Why do we look at people's eyes?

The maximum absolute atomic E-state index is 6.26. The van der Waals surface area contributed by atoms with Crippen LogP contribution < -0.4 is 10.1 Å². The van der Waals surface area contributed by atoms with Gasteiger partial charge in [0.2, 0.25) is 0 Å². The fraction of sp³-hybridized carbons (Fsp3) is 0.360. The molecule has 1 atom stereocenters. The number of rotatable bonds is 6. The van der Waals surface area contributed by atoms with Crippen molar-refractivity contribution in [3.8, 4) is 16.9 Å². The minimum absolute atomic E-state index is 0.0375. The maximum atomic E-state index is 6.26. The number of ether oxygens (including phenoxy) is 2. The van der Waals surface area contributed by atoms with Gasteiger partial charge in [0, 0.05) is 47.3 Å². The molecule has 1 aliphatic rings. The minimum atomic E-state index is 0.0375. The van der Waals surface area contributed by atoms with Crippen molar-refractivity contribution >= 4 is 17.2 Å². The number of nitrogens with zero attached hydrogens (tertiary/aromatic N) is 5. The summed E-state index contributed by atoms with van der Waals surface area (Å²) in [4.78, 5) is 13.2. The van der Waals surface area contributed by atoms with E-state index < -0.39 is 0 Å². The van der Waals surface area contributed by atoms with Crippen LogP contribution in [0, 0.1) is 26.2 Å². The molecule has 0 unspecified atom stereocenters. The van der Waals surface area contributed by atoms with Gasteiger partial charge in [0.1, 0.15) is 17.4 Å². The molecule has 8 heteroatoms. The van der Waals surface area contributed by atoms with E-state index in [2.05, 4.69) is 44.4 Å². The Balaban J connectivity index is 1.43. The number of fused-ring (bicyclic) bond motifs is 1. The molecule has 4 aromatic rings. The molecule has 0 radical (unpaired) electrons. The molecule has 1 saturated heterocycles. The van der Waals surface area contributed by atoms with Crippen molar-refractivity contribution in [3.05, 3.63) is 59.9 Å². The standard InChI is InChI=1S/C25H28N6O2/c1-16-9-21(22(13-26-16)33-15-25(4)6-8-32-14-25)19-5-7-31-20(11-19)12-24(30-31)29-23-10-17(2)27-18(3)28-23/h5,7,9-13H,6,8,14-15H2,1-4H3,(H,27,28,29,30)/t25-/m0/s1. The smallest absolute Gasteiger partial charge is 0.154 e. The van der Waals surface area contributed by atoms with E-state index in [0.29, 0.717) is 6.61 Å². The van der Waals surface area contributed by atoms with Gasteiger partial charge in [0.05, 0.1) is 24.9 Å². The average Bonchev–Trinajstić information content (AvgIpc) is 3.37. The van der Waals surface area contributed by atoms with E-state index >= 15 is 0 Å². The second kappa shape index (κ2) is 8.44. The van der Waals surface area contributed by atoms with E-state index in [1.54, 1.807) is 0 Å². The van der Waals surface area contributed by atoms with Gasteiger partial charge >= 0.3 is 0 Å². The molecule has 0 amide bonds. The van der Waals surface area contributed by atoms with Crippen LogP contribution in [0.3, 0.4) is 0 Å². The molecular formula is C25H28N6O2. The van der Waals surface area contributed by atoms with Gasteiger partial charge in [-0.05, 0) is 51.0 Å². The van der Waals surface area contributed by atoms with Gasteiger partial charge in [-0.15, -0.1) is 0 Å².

AbstractWe have previously shown that when observers are presented with complex natural scenes that contain a number of objects and people, observers look mostly at the eyes of the people. Why is this? It cannot be because eyes are merely the most salient area in a scene, as relative to other objects they are fairly inconspicuous. We hypothesized that people look at the eyes because they consider the eyes to be a rich source of information. To test this idea, we tested two groups of participants. One set of participants, called the Told Group, was informed that there would be a recognition test after they were shown the natural scenes. The second set, the Not Told Group, was not informed that there would be a subsequent recognition test. Our data showed that during the initial and test viewings, the Told Group fixated the eyes more frequently than the Not Told group, supporting the idea that the eyes are considered an informative region in social scenes. Converging evidence for this interpretation is that the Not Told Group fixated the eyes more frequently in the test session than in the study session.
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